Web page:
GREAT BRITAIN in the Reigns of JAMES I. and CHARLES I. -Accession of James VI. of Scotland to the Throne of England-Change of popular Feeling on the Rights of the Subject-Gunpowder Plot-His unworthy Favourites -Pacific Reign-Death-Charles I.-Differences with his first Parliament-Petition of Rights-Religious Innovations attempted in England and Scotland augment the discontents-The National Covenant-Proceedings of Charles's last Parliament-Impeachment and Execution of Strafford-Bill passed declaring Parliament perpetual-Catholic Rebellion in Ireland made a Pretext for the Parliament levying an Army-Bench of Bishops impeached and imprisoned-King impeaches five Members of the House of Commons-Civil WarSolemn League and Covenant-Scots co-operate with Parliament-Cromwell-Battle of Naseby-Cromwell turns the Army against the Parliament-Trial and Execution of Charles-Reflections.

On the death of Elizabeth, the crown of England passed with great tranquillity to her successor, James the Sixth, king of Scotland, whose right united whatever descent, bequest, or parliamentary sanction could confer. If James mounted the throne with the entire approbation and even affection of his English subjects, it is certain that he did not long preserve them. He was unpopular from his manners, which were pedantic and austere,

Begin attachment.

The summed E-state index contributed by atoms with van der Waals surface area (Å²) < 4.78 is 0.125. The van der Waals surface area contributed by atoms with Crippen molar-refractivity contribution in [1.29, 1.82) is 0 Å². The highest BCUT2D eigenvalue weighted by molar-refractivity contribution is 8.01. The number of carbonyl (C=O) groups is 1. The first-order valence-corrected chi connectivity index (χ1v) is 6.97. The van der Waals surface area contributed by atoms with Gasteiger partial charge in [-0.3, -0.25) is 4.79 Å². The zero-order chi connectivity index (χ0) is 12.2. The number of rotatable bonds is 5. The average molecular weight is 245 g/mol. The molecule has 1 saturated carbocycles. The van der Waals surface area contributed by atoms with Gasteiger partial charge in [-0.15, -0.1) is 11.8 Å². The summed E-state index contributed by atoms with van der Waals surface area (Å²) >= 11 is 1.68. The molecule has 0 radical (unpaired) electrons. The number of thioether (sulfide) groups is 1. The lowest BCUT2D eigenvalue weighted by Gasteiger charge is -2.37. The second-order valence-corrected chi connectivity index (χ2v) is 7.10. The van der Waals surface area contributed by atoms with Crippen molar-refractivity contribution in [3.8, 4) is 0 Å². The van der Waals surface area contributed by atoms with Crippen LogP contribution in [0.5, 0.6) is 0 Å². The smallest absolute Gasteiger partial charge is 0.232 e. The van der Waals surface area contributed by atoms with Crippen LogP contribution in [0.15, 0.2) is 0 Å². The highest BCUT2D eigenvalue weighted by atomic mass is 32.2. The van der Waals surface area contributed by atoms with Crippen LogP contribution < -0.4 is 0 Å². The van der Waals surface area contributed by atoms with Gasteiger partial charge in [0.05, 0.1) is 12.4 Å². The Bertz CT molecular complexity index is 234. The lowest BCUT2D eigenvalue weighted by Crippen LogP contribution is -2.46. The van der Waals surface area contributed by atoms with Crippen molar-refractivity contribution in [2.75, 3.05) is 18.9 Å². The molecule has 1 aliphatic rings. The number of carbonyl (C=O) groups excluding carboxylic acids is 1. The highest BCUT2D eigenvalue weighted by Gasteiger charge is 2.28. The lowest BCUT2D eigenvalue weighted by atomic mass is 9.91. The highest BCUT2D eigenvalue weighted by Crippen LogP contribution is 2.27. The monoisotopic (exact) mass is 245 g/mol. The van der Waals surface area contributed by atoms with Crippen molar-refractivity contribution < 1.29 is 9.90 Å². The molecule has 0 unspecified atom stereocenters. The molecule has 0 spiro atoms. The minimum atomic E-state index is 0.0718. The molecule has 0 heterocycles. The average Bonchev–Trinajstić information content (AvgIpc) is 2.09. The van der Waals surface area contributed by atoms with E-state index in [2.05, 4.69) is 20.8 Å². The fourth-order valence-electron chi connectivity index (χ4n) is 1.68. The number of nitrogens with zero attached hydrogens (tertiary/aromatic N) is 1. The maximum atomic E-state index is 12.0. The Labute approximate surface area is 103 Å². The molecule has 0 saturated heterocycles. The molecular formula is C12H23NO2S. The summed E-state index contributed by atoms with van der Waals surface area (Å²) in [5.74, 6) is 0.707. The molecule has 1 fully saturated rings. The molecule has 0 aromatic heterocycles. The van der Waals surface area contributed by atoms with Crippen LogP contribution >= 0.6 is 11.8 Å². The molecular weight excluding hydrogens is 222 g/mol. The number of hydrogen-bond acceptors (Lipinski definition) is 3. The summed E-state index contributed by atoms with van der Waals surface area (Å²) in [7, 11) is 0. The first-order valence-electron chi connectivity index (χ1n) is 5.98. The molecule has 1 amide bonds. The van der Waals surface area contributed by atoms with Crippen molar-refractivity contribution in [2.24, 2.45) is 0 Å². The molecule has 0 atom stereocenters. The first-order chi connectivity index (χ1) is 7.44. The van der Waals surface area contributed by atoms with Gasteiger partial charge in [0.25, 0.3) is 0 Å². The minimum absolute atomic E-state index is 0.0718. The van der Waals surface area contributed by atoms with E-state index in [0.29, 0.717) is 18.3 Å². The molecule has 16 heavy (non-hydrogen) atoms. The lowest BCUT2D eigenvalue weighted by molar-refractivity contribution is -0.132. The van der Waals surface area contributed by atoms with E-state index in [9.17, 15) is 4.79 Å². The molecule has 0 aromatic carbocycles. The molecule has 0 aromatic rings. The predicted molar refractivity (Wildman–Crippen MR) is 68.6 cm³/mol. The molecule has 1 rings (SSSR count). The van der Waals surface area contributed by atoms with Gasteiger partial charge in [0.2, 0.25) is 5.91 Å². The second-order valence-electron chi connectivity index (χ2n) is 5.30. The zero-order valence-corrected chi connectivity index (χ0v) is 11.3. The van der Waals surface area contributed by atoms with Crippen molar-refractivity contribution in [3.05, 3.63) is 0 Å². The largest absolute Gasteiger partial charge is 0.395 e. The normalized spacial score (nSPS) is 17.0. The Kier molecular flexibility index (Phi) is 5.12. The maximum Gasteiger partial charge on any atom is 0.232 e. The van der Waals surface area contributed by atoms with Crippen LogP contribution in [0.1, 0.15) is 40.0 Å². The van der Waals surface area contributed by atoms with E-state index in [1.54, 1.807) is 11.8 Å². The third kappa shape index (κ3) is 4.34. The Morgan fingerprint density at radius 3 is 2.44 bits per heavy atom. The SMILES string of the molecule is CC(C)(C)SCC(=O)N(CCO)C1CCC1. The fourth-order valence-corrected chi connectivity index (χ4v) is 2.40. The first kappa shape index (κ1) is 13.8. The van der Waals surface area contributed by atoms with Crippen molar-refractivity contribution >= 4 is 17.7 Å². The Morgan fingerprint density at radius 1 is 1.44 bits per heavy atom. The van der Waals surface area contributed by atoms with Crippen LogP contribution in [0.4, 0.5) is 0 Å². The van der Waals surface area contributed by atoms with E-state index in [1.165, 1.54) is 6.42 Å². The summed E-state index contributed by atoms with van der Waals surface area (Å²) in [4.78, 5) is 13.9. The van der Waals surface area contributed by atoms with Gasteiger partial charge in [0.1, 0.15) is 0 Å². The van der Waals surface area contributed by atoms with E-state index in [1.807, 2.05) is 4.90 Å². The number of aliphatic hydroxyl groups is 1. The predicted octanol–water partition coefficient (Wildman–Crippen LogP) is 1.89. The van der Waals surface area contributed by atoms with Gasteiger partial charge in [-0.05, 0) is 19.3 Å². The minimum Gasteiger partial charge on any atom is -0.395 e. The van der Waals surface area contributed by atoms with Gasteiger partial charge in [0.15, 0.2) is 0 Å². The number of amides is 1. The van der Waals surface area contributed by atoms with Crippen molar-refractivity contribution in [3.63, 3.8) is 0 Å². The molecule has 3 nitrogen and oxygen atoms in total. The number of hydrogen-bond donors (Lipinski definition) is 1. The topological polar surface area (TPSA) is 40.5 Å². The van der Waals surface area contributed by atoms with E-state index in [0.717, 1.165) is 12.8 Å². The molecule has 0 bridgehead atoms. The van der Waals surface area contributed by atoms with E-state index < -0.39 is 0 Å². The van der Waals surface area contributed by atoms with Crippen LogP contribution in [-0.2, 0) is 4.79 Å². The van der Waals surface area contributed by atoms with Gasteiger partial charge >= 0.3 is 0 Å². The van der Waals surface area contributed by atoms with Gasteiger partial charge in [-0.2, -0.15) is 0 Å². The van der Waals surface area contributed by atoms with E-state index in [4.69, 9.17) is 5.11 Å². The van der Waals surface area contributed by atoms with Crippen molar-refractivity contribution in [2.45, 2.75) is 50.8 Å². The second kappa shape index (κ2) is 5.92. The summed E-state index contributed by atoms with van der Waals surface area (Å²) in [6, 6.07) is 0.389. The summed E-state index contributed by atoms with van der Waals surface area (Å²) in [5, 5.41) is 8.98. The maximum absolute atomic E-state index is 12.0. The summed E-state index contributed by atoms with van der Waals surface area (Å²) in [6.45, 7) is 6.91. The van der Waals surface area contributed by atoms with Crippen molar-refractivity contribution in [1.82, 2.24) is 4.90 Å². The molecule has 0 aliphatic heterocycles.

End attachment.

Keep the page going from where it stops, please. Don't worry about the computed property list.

from his preference to his Scottish courtiers, and still more so from his high notions of an uncontrollable prerogative, which he was continually sounding in the ears of his subjects, both in his parliamentary speeches and in the works which he published; a bad policy, which, giving occasion to men to examine into the ground of those pretensions, served only to expose their weakness. The vigour of Elizabeth's government scarce left room to scrutinize its foundation, but her successor was fond of such disputes, and was never so happy as when engaged in a learned argument upon the divine right of kings. About this period, the minds of men throughout all Europe seem to have undergone a very perceptible revolution. The study of letters began to be generally cultivated, philosophy led to speculative reasonings on laws, on government, on religion, and on politics. In England, especially, which, in point of science, possessed a higher reputation at this period than any of the European kingdoms, these studies had a sensible influence on the current of public opinion. The love of liberty, which is inherent in all ingenuous nations, acquired new force, and began to furnish more extensive views of the rights of the subject than had prevailed in any former period of the constitution.